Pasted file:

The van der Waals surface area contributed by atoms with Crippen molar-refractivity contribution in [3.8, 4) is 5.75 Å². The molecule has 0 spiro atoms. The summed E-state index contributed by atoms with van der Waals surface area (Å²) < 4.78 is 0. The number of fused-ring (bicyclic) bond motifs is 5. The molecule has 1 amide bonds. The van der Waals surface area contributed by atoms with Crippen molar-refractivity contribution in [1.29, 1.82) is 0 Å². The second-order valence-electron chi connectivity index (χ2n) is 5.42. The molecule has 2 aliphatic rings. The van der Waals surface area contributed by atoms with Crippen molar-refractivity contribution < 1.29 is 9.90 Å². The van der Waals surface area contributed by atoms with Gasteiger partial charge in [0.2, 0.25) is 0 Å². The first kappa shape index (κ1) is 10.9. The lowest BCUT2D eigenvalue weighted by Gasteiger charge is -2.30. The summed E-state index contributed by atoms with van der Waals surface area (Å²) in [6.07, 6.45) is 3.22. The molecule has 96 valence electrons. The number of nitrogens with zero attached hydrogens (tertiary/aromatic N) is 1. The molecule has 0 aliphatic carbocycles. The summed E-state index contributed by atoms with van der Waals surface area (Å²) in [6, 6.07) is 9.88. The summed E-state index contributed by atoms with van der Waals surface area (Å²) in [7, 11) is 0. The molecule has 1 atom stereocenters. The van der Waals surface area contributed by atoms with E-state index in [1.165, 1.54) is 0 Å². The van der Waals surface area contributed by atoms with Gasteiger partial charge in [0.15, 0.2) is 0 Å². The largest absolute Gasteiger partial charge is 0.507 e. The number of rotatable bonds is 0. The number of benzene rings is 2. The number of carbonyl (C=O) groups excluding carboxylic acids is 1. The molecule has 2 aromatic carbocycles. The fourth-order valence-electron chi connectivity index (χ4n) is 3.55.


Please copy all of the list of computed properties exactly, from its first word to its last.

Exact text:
The van der Waals surface area contributed by atoms with Crippen molar-refractivity contribution in [3.8, 4) is 5.75 Å². The molecule has 0 spiro atoms. The summed E-state index contributed by atoms with van der Waals surface area (Å²) < 4.78 is 0. The number of fused-ring (bicyclic) bond motifs is 5. The molecule has 1 amide bonds. The van der Waals surface area contributed by atoms with Crippen molar-refractivity contribution in [1.29, 1.82) is 0 Å². The second-order valence-electron chi connectivity index (χ2n) is 5.42. The molecule has 2 aliphatic rings. The van der Waals surface area contributed by atoms with Crippen molar-refractivity contribution < 1.29 is 9.90 Å². The van der Waals surface area contributed by atoms with Gasteiger partial charge in [0.2, 0.25) is 0 Å². The first kappa shape index (κ1) is 10.9. The lowest BCUT2D eigenvalue weighted by Gasteiger charge is -2.30. The summed E-state index contributed by atoms with van der Waals surface area (Å²) in [6.07, 6.45) is 3.22. The molecule has 96 valence electrons. The number of nitrogens with zero attached hydrogens (tertiary/aromatic N) is 1. The molecule has 0 aliphatic carbocycles. The summed E-state index contributed by atoms with van der Waals surface area (Å²) in [6, 6.07) is 9.88. The summed E-state index contributed by atoms with van der Waals surface area (Å²) in [7, 11) is 0. The molecule has 1 atom stereocenters. The van der Waals surface area contributed by atoms with E-state index in [1.165, 1.54) is 0 Å². The van der Waals surface area contributed by atoms with Gasteiger partial charge in [0.15, 0.2) is 0 Å². The largest absolute Gasteiger partial charge is 0.507 e. The number of rotatable bonds is 0. The number of benzene rings is 2. The number of carbonyl (C=O) groups excluding carboxylic acids is 1. The molecule has 2 aromatic carbocycles. The fourth-order valence-electron chi connectivity index (χ4n) is 3.55.